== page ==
Contents
Saving the climate from your home

Home, smart Home

What you can do at home to combat climate change – and how smart homes also make it very easy for you to conserve water.

Your annual CO₂ footprint is 11.6 tons *According to the Umweltbundesamt, the average CO₂ footprint of a German citizen is about 11.6 tons.

2.4 t
2.2 t
1.7 t
4.6 t
0.7 t

2.4 tons of CO₂ emissions are produced just by
heating your home. Would you move to smaller
apartment for the climate?

2.2 tons of CO₂ are caused by traffic. Switching to cycling,
using public transport or at least sharing your car with
coworkers in your daily commute can save a lot here!

Eating regionally produced food that's currently in season
can save up to 1.7 tons of CO₂.

An staggering 4.6 tons of CO₂ are produced by other kinds
of personal consumption. Think twice the next time you're
about to buy something you might not really need!

The state produces a further 0.7 tons of CO₂ in
your name for operating the public infrastructure
such as roads, museums etc.

  • According to the Federal Environment Agency, German citizens release an unbelievable average of two and a half metric tons of carbon dioxide each into the atmosphere every year simply by heating their homes. What can we do to create climate-neutral homes by 2050? Freezing to help the climate isn’t really an option. But would you be willing, for example, to reduce the average temperature of your home by one degree or to downsize – if it would help the environment? The good news is – according to a Fraunhofer Institute study – you can use far simpler means to reduce these emissions by as much as just under a third. This article tells you how.

2.4 tons of CO₂ are emitted by every year by a German citizen on average simply by heating living spaces

31% can be saved by using smart thermostates in old building according to Fraunhofer institute, or even up to 43% according to IHK Hannover

  • If it’s cold when you arrive home, do you turn the heating thermostat to the highest setting? This is a common mistake with serious consequences. The temperature would increase just as quickly if you set the thermostat to number 3. Once the room temperature reaches 20 degrees, the system stops and doesn’t keep on heating unnecessarily. At number 5, however, it attempts to heat to 28 degrees, which causes massive damage to the climate.

    Do you leave the heating on in the bathroom all night to ensure it’s nice and warm in the morning? Or do you forget to turn down all the radiators when you go out in the evening or during the day? That means you’re contributing to climate change for hours and wasting money unnecessarily, especially if you live in an old, poorly insulated house or apartment.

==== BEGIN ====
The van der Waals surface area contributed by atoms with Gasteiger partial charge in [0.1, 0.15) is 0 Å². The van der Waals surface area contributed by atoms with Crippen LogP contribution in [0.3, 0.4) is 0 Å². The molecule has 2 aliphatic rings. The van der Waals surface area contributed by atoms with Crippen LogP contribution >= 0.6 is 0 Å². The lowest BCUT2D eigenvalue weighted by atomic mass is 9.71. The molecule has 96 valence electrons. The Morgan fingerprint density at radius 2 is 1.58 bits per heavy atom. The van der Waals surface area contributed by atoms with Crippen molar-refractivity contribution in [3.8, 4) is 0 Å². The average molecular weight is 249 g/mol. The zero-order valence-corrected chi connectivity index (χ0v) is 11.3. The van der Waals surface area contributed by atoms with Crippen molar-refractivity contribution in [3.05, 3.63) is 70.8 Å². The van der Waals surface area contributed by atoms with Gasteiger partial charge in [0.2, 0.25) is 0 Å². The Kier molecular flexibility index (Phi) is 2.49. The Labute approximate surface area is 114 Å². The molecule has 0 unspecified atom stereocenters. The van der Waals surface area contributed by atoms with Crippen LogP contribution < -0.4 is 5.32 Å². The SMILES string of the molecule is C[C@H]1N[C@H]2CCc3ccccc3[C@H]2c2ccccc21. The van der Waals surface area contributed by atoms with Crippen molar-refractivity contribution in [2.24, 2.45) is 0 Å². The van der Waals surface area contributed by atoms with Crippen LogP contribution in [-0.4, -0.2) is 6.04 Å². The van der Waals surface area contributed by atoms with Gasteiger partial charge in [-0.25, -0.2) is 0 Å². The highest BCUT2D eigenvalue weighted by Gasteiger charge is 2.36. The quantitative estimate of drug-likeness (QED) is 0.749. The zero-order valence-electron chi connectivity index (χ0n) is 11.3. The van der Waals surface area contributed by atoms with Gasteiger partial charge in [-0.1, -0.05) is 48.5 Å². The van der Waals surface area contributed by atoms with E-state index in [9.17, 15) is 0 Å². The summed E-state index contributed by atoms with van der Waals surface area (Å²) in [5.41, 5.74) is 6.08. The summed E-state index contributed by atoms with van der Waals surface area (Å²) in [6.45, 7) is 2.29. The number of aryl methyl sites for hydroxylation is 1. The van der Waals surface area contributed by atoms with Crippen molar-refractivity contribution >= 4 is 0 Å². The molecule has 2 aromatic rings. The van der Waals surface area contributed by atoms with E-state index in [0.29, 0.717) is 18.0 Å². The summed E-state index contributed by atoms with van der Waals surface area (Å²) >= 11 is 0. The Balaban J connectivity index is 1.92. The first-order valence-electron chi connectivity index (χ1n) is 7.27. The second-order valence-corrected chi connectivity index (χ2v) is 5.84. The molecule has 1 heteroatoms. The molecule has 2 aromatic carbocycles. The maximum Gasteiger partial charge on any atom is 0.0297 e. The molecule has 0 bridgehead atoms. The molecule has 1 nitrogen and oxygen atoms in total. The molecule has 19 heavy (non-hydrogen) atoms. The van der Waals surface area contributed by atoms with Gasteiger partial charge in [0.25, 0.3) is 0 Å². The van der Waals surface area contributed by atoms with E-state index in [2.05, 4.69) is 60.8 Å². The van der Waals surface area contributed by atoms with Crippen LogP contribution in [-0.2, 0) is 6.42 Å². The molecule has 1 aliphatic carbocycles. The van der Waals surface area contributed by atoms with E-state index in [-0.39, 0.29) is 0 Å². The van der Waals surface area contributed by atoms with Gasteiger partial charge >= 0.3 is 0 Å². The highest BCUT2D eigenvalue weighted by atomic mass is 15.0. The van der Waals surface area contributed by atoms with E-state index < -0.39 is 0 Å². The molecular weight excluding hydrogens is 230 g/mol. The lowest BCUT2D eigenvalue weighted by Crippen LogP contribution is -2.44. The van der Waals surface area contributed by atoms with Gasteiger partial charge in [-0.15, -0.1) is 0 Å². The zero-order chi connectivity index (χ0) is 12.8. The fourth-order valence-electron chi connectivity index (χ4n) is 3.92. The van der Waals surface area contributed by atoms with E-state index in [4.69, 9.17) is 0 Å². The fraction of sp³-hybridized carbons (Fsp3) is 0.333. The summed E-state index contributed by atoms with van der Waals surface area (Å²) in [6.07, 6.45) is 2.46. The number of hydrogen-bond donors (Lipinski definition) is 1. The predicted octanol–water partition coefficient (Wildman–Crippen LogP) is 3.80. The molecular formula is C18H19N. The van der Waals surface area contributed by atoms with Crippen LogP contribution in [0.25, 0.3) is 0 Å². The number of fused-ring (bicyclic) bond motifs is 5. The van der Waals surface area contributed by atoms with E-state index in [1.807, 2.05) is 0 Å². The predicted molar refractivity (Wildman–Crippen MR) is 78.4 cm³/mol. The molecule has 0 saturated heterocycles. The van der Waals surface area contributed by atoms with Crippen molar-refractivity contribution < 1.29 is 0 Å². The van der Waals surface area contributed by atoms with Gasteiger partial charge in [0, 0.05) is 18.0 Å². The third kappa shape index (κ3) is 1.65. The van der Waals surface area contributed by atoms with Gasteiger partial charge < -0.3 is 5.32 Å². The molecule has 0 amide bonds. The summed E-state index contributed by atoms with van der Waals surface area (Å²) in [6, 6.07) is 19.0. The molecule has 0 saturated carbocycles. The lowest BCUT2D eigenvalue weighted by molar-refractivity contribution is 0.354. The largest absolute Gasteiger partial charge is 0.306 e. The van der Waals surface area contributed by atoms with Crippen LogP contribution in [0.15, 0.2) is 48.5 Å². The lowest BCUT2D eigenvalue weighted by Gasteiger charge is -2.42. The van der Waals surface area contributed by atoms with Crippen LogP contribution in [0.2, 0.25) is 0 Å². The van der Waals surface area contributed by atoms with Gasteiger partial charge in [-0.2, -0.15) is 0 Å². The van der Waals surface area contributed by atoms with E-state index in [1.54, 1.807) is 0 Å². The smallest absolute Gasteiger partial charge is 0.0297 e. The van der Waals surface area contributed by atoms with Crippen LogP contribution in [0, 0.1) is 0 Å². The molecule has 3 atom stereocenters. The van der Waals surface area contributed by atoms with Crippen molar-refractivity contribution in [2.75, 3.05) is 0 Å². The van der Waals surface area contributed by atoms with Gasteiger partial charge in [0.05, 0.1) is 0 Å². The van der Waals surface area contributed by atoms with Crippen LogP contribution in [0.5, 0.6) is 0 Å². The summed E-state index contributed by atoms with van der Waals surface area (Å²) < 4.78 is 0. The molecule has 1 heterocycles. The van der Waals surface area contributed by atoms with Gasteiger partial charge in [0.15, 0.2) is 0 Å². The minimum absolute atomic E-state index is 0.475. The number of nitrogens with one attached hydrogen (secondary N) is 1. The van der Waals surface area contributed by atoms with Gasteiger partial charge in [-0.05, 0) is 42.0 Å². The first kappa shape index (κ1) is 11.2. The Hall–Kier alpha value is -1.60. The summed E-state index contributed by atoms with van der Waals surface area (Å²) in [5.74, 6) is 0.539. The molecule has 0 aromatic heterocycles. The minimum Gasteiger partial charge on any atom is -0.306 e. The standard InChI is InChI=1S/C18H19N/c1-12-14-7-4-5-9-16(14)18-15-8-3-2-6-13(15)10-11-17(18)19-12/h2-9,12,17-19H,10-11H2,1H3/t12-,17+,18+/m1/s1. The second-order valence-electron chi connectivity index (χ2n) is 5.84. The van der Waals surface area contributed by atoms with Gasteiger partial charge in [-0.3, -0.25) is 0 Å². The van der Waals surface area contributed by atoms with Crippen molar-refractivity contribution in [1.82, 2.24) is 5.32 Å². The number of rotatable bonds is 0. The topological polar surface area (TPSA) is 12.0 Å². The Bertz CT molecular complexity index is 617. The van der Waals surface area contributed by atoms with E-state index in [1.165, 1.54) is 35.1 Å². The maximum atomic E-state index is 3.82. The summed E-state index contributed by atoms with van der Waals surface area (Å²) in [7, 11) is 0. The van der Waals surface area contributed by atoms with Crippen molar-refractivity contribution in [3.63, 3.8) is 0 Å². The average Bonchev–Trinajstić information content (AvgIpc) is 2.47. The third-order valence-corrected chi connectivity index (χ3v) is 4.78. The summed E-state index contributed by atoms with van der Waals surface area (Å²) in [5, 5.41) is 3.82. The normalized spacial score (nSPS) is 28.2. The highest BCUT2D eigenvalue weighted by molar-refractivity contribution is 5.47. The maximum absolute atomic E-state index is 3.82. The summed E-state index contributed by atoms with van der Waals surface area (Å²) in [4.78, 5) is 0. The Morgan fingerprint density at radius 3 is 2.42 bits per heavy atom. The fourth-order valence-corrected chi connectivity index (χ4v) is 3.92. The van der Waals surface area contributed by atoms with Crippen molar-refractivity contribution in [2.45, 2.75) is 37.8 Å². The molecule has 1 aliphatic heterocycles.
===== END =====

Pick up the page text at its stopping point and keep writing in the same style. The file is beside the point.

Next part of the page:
Fortunately, the Internet of Things can help. Smart thermostats not only pay for themselves within the first year, but are also incredibly easy to install in any home, rented or owned. Even when you’re out and about, the Magenta SmartHome app helps you control the heating, set time switches and other automated mechanisms, and much more besides. Our tour of a sample smart home shows you just how easy it is.
You can do more for the climate than you think. Even avoiding basic mistakes when operating the heating can help.
  • Ventilate and protect the environment Why waste energy when you're trying to get some fresh air?
    Smarthome from Qivicon automatically switches off the
    heating when you open a window.
  • Think how practical it would be if you didn't need light switches any more. Smarthome from Qivicon makes
    this possible: Lights are only switched on where there
    are people in the room. And they switch off automatically
    too. This is convenient and saves electricity and money.
  • Consume electricity when it is cheap Energy is cheaper at night than during the daytime. Qivicon
    knows when electricity is particularly cheap and turns on power-
    hungry appliances like the washing machine at those times.
  • Saving water in your garden The smart irrigation system in the garden looks at the weather
    report to avoid unnecessary water consumption when it's about
    to rain anyway.

Tips for saving energy in smart homes

Living in a smart home means you can cut your heating costs, save electricity, and use water sustainably. Even when you’re not at home, you can easily use your cellphone to control the washing machine, oven, and windows or even to water the garden, protecting the climate and saving water into the bargain. Thanks to the Qivicon system platform, Deutsche Telekom has the technology and prerequisites to make linking devices from a wide range of manufacturers via a central app a straightforward process. Smart homes are more comfortable, safer, and geared to a more sustainable lifestyle – regardless of whether you live in a detached house or an urban apartment. Let’s take a tour of a typical smart home!
Detailed information about smart homes (in German)

What's your opinion? Would you move into a smaller home to save the climate?
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